A partnership with medical firm Volition will develop new blood tests that can identify early cancer in dogs
Credit: Texas A&M University College of Veterinary Medicine & Biomedical Sciences
There are currently no accurate, simple and affordable cancer screening tests available in veterinary medicine, yet 25 percent of the more than 55 million dogs in the United States will develop cancer at some stage of their life, accounting for an estimated 4.2 million cancer diagnoses each year.
The Texas A&M College of Veterinary Medicine & Biomedical Sciences (CVM) and VolitionRx Limited (Volition) are working to change that with a partnership through which veterinary oncologists at the CVM will test Volition’s Nu.Q, a suite of routine blood tests for the unique nucleosomes that serve as biomarkers in cancer. The partnership was announced on Oct. 25.
“The Texas A&M College of Veterinary Medicine & Biomedical Sciences is excited to be working with Volition to develop tests for the early detection of cancer and other diseases in animals,” said Dr. Eleanor M. Green, the Carl B. King Dean of Veterinary Medicine at Texas A&M. “The research and clinical trials conducted by CVM’s veterinary oncologists work on the cutting-edge of medicine and have benefited both humans and animals. The goal of this project with Volition is to provide all veterinarians with simple, affordable, routine blood tests that can help identify disease early and improve the lives of both animals and the people who love them.”
As part of the memorandum of understanding, Dr. Heather Wilson-Robles, an associate professor and Dr. Fred and Vola N. Palmer Chair in Comparative Oncology in the CVM’s Small Animal Clinical Sciences Department, will lead the research and development of the veterinary diagnostic tests.
“I am excited to be working with Volition on this project,” Wilson-Robles said. “The Nu.Q platform has the potential to change the landscape of veterinary cancer diagnostics provided much needed affordable and reliable screening tests that, to date, simply don’t exist in the veterinary world.”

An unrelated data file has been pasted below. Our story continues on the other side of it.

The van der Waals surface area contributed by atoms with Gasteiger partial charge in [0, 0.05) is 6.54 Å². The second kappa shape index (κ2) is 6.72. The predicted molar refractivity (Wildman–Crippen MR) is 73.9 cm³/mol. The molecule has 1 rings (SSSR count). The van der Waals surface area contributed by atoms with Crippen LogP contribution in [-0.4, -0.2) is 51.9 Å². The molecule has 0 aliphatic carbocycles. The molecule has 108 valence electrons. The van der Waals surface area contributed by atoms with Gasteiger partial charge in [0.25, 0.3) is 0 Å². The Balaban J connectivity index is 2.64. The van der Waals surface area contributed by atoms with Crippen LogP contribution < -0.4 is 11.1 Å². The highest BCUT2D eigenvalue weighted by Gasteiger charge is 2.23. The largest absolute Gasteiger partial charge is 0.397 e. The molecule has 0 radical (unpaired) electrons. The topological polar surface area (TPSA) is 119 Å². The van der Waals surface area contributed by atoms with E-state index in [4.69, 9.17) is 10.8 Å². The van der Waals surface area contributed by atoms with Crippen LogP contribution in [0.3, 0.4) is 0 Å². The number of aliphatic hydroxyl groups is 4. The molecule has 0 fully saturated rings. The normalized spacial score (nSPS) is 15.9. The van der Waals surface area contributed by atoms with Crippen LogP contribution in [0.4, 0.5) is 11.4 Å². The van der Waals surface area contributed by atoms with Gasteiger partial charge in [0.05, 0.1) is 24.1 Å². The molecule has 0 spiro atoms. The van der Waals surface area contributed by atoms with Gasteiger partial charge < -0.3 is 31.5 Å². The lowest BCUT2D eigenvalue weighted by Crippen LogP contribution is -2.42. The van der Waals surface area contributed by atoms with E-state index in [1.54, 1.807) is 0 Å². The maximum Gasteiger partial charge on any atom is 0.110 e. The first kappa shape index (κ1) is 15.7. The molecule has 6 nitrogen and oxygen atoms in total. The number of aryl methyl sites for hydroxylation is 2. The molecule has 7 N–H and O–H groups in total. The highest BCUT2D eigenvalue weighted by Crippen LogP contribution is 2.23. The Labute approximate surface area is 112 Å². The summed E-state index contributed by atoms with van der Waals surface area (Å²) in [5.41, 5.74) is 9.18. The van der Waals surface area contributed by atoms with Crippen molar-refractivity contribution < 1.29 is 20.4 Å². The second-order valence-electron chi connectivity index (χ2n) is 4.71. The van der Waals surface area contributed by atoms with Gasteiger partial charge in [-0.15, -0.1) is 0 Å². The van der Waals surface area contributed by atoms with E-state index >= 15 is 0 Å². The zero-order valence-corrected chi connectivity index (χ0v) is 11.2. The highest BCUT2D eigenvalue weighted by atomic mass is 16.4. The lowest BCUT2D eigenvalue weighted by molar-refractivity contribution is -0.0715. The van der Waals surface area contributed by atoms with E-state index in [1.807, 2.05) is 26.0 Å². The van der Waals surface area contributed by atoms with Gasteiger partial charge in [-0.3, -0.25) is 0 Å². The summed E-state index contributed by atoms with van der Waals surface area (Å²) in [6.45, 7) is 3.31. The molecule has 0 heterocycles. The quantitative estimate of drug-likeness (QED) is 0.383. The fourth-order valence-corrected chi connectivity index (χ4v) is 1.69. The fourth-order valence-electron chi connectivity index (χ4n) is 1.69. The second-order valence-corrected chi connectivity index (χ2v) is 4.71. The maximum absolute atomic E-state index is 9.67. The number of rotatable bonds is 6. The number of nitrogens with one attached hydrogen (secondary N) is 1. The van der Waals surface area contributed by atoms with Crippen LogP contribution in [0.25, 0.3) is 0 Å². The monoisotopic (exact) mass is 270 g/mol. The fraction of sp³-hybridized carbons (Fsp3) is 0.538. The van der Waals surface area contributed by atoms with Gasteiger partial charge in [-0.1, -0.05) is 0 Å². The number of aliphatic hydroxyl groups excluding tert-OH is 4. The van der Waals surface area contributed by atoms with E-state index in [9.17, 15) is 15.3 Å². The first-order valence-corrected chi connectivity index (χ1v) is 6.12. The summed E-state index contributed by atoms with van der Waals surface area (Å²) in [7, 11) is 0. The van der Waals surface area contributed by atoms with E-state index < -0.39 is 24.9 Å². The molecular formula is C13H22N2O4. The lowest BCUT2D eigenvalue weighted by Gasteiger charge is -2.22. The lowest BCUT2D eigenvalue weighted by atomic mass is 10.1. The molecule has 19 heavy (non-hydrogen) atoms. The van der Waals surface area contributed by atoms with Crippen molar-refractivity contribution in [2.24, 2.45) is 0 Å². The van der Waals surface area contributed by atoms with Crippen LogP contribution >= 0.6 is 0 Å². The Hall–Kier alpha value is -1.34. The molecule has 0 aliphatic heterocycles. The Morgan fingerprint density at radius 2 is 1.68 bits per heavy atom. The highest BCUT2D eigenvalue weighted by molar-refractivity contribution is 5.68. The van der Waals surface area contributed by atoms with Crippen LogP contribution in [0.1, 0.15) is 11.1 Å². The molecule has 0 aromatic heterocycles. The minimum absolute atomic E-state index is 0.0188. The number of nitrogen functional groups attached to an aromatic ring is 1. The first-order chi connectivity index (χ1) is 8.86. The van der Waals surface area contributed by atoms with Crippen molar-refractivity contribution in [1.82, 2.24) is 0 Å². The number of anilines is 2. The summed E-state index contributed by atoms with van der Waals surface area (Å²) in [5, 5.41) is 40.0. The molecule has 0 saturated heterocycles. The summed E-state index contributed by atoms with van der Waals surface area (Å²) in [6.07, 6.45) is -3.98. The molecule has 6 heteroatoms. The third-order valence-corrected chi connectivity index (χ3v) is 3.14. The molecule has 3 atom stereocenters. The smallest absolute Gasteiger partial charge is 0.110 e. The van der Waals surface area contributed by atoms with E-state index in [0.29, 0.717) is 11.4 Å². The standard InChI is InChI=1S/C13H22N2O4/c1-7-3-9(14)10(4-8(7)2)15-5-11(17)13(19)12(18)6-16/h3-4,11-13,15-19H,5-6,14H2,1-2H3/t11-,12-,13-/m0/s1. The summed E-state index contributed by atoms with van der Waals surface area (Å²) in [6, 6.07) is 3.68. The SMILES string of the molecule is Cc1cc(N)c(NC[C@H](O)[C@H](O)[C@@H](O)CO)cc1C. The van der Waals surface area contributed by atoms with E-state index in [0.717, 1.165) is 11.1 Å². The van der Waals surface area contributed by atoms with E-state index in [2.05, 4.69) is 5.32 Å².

Also as part of the agreement, Texas A&M University, a member of The Texas A&M University System, receives an equity stake in Volition Veterinary Diagnostics Development LLC (“Volition Veterinary”), a subsidiary of Volition.
“We are delighted to execute these agreements today and are excited to collaborate with Texas A&M, a leading U.S. institution, to develop Nu.Q Vet products,” said Cameron Reynolds, Volition chief executive officer. “I and other members of the Volition board and executive team have very much enjoyed the hospitality of Texas A&M and are very impressed with the caliber of personnel and fantastic facilities in the veterinary school.”
Volition is a multi-national life sciences company developing simple, easy-to-use, cost-effective blood tests to help diagnose a range of cancers and other diseases.
Early diagnosis has the potential to not only prolong the life of patients, but also to improve their quality of life. Volition’s Nu.Q tests are based on the science of nucleosomics, which is the practice of identifying and measuring nucleosomes in the bloodstream or other bodily fluid, an indication that disease is present.
Volition is primarily focused on human diagnostics but also has a subsidiary focused on animal diagnostics.
Volition’s research and development activities are currently centered in Belgium, with additional offices in Texas, London and Singapore, as the company focuses on bringing its diagnostic products to market.
For more information about Volition, visit Volition’s website.